Thursday, 17 March 2016

The Ring of Rannoch

It was the weather of a West Coast exile's dream. Cool, damp, and dull. We looked across the wastes of Rannoch Moor and I breathed deep the fresh air. What a place!

"It looks like the set of a 1970s horror film," said my companion. "Screw this, I'm going to the pub."

We were at the Kingshouse for a reunion and it seemed that only I wanted a walk. Just as well I like my own company.

On Rannoch Moor:

The walk I had planned would take me a long way along estate tracks towards the heart of the moor, up to the superlative viewpoint of Stob na Cruaiche, down towards Tigh na Cruaiche, and back across a track marked on the map. The first stage was a quick march along the Black Corries Lodge's well-made estate road, the Etive brawling alongside. I know from experience that this is a fine spot for sunbathing or swimming on rare days of midge-free warmth. The lochans in the wedge of moor between the A82 and the lodge are full of sporting brown trout.

The infant Etive:

Fifteen minutes after I began, the rain stopped and the sun even shone briefly. Ha ha! That would teach my companion. A few minutes later the rain returned for the rest of the day. On leaving the track to take a photo I was instantly lost in a wilderness of serpentine standing water, dank oozy drains patterning the tweed-coloured landscape. The estate track makes for easy going, but this is not a landscape to mess about with.

Rannoch Moor: bleak as fuck

At the lodge I was surprised by birdsong. The lodge is surrounded by trees and the wide moor briefly relented to an oasis of feathered chatter. Ducks flew from a lochan and I saw deer, surprised grouse, and even spotted a newt in a pool of black water. Peat blackened stumps of ancient pines glimpsed amongst the hags tell the tale of the forest that covered this land before the dampness and the peat won over.

Peat-preserved pine roots:

So far, so enjoyable. But after leaving the track I was on my own. My target was Stob na Cruaiche, the top of the Black Corries, but the angle of the moor makes for hard going - neither steep enough to gain altitude quickly, nor flat enough for rapid progress. Soon I was in the cloud, views gone, legs aching with the effort of lifting them over tussocky peat hags as I slowly soaked in the increasing wind and rain. "This is shite," I said to myself.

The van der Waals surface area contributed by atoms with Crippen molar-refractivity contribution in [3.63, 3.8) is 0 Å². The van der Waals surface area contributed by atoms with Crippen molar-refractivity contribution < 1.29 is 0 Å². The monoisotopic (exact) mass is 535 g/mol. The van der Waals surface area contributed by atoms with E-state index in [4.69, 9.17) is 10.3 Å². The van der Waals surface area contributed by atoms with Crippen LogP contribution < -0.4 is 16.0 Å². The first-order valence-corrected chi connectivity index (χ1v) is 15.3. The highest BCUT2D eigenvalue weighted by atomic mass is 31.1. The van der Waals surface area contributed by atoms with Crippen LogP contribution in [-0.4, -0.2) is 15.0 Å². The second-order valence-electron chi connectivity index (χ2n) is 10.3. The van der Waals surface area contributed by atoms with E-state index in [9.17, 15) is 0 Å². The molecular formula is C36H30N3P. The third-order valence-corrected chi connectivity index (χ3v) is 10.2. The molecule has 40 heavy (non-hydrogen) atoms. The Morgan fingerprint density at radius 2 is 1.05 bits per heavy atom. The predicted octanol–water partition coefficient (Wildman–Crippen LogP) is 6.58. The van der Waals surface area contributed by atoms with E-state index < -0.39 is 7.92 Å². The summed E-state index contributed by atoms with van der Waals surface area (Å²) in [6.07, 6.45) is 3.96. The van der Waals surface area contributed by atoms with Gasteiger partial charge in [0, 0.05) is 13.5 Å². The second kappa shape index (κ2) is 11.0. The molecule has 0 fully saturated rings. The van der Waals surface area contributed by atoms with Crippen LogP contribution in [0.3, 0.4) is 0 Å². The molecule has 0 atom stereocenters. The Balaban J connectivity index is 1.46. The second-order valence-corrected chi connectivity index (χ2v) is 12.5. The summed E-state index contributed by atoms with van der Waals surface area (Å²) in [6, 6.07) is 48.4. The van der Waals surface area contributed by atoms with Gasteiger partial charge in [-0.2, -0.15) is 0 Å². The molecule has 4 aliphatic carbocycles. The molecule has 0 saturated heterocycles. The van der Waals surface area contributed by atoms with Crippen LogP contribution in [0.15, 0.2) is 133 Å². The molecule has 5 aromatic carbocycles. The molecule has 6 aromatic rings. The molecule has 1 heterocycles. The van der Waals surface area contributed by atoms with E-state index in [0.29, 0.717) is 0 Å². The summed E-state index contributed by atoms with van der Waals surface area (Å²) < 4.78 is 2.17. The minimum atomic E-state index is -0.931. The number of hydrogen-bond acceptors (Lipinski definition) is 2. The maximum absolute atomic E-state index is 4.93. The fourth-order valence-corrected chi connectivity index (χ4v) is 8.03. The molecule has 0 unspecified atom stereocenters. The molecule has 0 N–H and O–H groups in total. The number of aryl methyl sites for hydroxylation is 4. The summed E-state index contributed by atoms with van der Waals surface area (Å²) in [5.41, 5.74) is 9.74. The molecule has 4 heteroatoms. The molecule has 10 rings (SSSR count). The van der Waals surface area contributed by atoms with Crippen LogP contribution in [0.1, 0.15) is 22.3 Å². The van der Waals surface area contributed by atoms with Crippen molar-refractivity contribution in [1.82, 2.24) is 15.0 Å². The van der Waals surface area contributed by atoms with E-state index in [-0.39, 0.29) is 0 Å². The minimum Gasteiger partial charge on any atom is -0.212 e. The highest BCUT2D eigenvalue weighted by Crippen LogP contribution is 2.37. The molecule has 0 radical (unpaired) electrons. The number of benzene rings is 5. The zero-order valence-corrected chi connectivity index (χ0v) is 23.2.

Last view:

I walked amongst frozen turf, sodden fescue, ice on the lochans and sudden vivid mossy greens amongst the browns and blacks of the moor. Where exposed the bedrock was startlingly white, a beautiful speckled granite. But it was a hard darg, and I was wet and not particularly enjoying myself when I finally reached the summit, a viewless pillar of concrete in the pissing rain and mist.

The re-entrant:

But then something magical happened. On descent I found myself in a small fold in the hill, a secret flat area halfway down a steep hillside. A river I could not cross forced me to pause and take stock. I was still soaking and cold, but a single moment of beauty was taking my breath away. We are sensitive to our environment after sustained periods of grind and misery and a different perspective had suddenly opened up. The river running through tunnels of snow, twisting where it will. A place so utterly without human value that the land does nothing except be itself. Just be itself. I stood and absorbed this place, as indifferent to me as only a truly wild place can be. Standing here in the mist and rain, this seemed profound.

The Rannoch Amazon:

I followed the smoothly flowing river, impassable, as deep as it is broad, a collection of elements, of earth, water, wind, gravity and light. The land steepened, and the river roared downhill as I finally broke out of the cloud.

Loch Laidon at the heart of the moor:

I had a rude shock on arriving at Tigh na Cruaiche. There was still a long way back, I'd forgotten that the path marked on the map didn't exist, and it would soon be dark. I was glad I hadn't done the full 'Ring of Rannoch' all the way to Rannoch Station. It was a hard forced march back to the lights of the Kingshouse, where my friends had been wondering where I had gone.

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